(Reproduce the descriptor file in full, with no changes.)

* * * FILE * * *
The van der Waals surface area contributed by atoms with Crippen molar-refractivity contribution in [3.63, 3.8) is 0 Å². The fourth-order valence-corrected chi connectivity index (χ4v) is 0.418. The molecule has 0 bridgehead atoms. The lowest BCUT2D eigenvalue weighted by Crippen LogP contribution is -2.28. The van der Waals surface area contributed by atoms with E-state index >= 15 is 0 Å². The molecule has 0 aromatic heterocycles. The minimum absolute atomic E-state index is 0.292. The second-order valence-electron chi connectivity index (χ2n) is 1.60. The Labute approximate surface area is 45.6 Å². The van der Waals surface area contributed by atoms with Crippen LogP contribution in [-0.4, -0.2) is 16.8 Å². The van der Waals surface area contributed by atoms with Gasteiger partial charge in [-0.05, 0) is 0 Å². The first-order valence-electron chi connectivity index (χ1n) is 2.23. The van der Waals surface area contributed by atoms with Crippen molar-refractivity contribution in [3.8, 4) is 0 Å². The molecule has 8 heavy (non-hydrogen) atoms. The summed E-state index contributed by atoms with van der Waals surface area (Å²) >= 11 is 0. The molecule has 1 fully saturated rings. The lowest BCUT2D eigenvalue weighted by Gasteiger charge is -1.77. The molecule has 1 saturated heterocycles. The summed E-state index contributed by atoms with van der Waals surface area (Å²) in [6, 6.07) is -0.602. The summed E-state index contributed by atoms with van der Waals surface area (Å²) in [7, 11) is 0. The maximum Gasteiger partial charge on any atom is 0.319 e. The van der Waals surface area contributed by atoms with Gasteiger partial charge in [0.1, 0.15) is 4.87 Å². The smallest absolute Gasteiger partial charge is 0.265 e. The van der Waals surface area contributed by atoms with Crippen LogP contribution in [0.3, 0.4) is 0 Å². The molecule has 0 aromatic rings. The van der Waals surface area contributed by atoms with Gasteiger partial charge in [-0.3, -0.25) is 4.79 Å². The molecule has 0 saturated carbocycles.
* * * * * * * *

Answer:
The van der Waals surface area contributed by atoms with Crippen molar-refractivity contribution in [3.63, 3.8) is 0 Å². The fourth-order valence-corrected chi connectivity index (χ4v) is 0.418. The molecule has 0 bridgehead atoms. The lowest BCUT2D eigenvalue weighted by Crippen LogP contribution is -2.28. The van der Waals surface area contributed by atoms with E-state index >= 15 is 0 Å². The molecule has 0 aromatic heterocycles. The minimum absolute atomic E-state index is 0.292. The second-order valence-electron chi connectivity index (χ2n) is 1.60. The Labute approximate surface area is 45.6 Å². The van der Waals surface area contributed by atoms with Crippen LogP contribution in [-0.4, -0.2) is 16.8 Å². The van der Waals surface area contributed by atoms with Gasteiger partial charge in [-0.05, 0) is 0 Å². The first-order valence-electron chi connectivity index (χ1n) is 2.23. The van der Waals surface area contributed by atoms with Crippen molar-refractivity contribution in [3.8, 4) is 0 Å². The molecule has 8 heavy (non-hydrogen) atoms. The summed E-state index contributed by atoms with van der Waals surface area (Å²) >= 11 is 0. The molecule has 1 fully saturated rings. The lowest BCUT2D eigenvalue weighted by Gasteiger charge is -1.77. The molecule has 1 saturated heterocycles. The summed E-state index contributed by atoms with van der Waals surface area (Å²) in [6, 6.07) is -0.602. The summed E-state index contributed by atoms with van der Waals surface area (Å²) in [7, 11) is 0. The maximum Gasteiger partial charge on any atom is 0.319 e. The van der Waals surface area contributed by atoms with Gasteiger partial charge in [0.1, 0.15) is 4.87 Å². The smallest absolute Gasteiger partial charge is 0.265 e. The van der Waals surface area contributed by atoms with Crippen LogP contribution in [0.3, 0.4) is 0 Å². The molecule has 0 aromatic rings. The van der Waals surface area contributed by atoms with Gasteiger partial charge in [-0.3, -0.25) is 4.79 Å². The molecule has 0 saturated carbocycles.